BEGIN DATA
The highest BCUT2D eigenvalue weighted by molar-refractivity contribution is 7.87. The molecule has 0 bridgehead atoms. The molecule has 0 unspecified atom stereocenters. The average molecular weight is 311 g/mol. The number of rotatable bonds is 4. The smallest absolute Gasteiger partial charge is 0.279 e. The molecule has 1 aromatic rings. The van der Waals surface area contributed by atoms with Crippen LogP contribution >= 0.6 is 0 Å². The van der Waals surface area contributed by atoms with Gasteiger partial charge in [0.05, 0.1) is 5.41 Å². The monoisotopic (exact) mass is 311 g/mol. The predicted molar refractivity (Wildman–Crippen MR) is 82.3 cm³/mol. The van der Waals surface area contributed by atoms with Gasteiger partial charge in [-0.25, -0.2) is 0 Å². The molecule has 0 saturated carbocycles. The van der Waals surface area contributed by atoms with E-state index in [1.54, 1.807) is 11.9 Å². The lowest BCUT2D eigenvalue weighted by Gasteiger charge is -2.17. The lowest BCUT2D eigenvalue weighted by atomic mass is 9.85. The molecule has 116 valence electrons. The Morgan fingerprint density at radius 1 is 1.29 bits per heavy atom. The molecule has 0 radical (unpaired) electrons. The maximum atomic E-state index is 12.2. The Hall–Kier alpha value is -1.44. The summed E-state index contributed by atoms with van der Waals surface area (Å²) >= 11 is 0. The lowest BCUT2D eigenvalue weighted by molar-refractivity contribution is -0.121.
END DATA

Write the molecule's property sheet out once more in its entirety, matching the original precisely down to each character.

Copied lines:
The highest BCUT2D eigenvalue weighted by molar-refractivity contribution is 7.87. The molecule has 0 bridgehead atoms. The molecule has 0 unspecified atom stereocenters. The average molecular weight is 311 g/mol. The number of rotatable bonds is 4. The smallest absolute Gasteiger partial charge is 0.279 e. The molecule has 1 aromatic rings. The van der Waals surface area contributed by atoms with Crippen LogP contribution >= 0.6 is 0 Å². The van der Waals surface area contributed by atoms with Gasteiger partial charge in [0.05, 0.1) is 5.41 Å². The monoisotopic (exact) mass is 311 g/mol. The predicted molar refractivity (Wildman–Crippen MR) is 82.3 cm³/mol. The van der Waals surface area contributed by atoms with Gasteiger partial charge in [-0.25, -0.2) is 0 Å². The molecule has 0 saturated carbocycles. The van der Waals surface area contributed by atoms with E-state index in [1.54, 1.807) is 11.9 Å². The lowest BCUT2D eigenvalue weighted by Gasteiger charge is -2.17. The lowest BCUT2D eigenvalue weighted by atomic mass is 9.85. The molecule has 116 valence electrons. The Morgan fingerprint density at radius 1 is 1.29 bits per heavy atom. The molecule has 0 radical (unpaired) electrons. The maximum atomic E-state index is 12.2. The Hall–Kier alpha value is -1.44. The summed E-state index contributed by atoms with van der Waals surface area (Å²) >= 11 is 0. The lowest BCUT2D eigenvalue weighted by molar-refractivity contribution is -0.121.